We needed some shelter.  There were a couple of Evanston parks buildings on the bicycle and jogging path, I knew.  But that would not really be indoor shelter.

Then it hit me like a thunderbolt.  The parking garage at the south end of the Northwestern campus would be a perfect place to wait out the threatening storm—and get the team out of harm’s way.

A look at the watch I had started when the runners set out told me that it would be a close race to get to that point on the path, two miles away, before the first runners got there ahead of me.

I caught the lead pack of about ten boys just after they had made the turn from the bike path at the south end of the Northwestern campus to head up the Sheridan Road sidewalk that stretches the length of the campus.  I beeped the horn, pulled up along side of them, and waved them in the other direction.  There was no traffic coming in either direction, and I managed a U-turn to head back the other way.

From the first lightning strike, we had all the boys under cover of the parking garage in less than 15 minutes.  Not really fast enough, but under the circumstances, with the boys already spread out over a half mile on the lakefront path, not too bad.  There were lots of other people still out running, of course.  But even if this had been a cross country race, the lightning strikes would have meant a required 30-minute suspension of action according to IHSA rules.  I was happy to be following the rules.

The rain hadn’t even started when the last boys took cover.  Next task—what to do with 37 high school boys in a parking garage while we waited out the lightning storm.  It was a big parking garage.  When I told the boys to start running laps, they didn’t seem to believe me at first.

The rain started to pour outside after about a lap or so.  “Can we do a lap outside?” one runner asked me for his small group of friends.  The answer, of course, was no.

I made a phone call to the Lewises, who, I assumed correctly, were worried about us.  Their weather research suggested the storm might blow over in the next hour or so.  We would wait it out for a 15 minutes or so before we made a final decision, I told them, but I wasn’t optimistic.

It was about that time that the first of a series of really big thunder boomers cracked right outside the parking garage.  “I think we made the right call getting us all inside here, don’t you think?” I said to a couple boys who had stopped running because of various aches and knee pains.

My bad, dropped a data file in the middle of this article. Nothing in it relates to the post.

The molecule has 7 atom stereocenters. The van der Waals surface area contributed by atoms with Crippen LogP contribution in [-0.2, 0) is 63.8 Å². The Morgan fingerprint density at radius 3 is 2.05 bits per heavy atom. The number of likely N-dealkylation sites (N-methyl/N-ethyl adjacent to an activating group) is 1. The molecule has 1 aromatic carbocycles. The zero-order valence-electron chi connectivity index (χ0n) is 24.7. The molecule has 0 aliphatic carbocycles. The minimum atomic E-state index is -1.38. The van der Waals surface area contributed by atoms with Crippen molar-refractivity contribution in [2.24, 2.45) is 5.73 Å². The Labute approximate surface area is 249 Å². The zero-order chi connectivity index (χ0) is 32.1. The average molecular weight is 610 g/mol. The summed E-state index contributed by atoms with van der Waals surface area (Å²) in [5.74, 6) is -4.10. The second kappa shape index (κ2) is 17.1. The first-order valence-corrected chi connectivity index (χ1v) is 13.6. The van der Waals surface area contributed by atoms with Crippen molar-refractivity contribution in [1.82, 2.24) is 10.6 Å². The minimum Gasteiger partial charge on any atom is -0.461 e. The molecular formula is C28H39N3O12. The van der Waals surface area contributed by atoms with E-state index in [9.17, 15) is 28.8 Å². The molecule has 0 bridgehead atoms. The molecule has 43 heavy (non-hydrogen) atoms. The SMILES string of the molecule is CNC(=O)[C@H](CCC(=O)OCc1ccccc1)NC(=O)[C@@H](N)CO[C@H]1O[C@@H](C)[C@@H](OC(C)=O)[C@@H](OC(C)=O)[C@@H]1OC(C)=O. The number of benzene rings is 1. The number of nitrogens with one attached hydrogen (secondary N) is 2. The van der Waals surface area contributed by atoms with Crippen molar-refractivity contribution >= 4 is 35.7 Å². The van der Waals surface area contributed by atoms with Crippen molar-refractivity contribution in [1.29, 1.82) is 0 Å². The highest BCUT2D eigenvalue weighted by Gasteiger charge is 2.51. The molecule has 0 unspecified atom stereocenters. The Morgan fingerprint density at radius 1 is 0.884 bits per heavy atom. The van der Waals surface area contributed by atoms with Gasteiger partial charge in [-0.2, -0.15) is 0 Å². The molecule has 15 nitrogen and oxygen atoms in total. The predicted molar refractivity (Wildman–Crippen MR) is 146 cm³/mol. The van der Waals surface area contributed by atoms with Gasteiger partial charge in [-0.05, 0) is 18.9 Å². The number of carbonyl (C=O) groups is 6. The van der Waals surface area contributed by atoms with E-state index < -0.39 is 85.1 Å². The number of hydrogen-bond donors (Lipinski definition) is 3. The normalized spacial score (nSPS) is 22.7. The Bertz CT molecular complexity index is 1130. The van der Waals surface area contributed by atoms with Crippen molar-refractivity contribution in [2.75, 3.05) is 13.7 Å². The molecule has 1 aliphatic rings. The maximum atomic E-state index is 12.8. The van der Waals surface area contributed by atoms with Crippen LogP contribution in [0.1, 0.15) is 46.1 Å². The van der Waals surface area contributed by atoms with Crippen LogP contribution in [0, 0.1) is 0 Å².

Eventually, we hooked up with the parents of our freshman Niko Polite.  They managed to complete their own Bahai run that morning with an earlier start.   They offered to take Coach Bugarin and a couple boys back to retrieve his van.

While we waited for his return, we did some flexibility and strengthening drills.  The Northwestern campus police made a short visit to check up on us, and they seemed to think we had done a reasonable thing taking shelter in their parking garage.  We eventually ran out of things to do to keep the boys occupied, and it wouldn’t have been too long before they would have started forays out into the rain storm to jump in the big puddles that were forming, like small ponds.  But the van arrived before the boys could get into too much trouble.

At 11:30, basically right on our planned schedule, we arrived back to the Lewis residence to eat the pizza, fruit salad, and chips they had set out for us.  Nine pizzas, cut in squares, survived first one onslaught, then a smaller one for seconds, and there was still some pizza left for the other three younger Lewis boys to eat some lunch.  Our original plan had called for some ultimate Frisbee at the beach or a nearby park.  Instead, there was some showy piano playing in the living room, a movie that probably didn’t get finished in the basement lair—and a tower building contest on the wide veranda porch using the many bottles of Gatorade that the boys had emptied.

I was late in photographing the biggest and best tower that they constructed.  I heard the bounce, bounce, bounce of tumbling  plastic bottles as I stepped onto the porch after one of the boys had hurried to find me and ask me to bring the camera.  All I saw was a big pile of bottles.

If not a successful run, it was a successful day in terms of team building.

Still, one of our seniors, Patrick Santino lamented, “It was my last Bahai run, and we didn’t even get to see the Bahai.”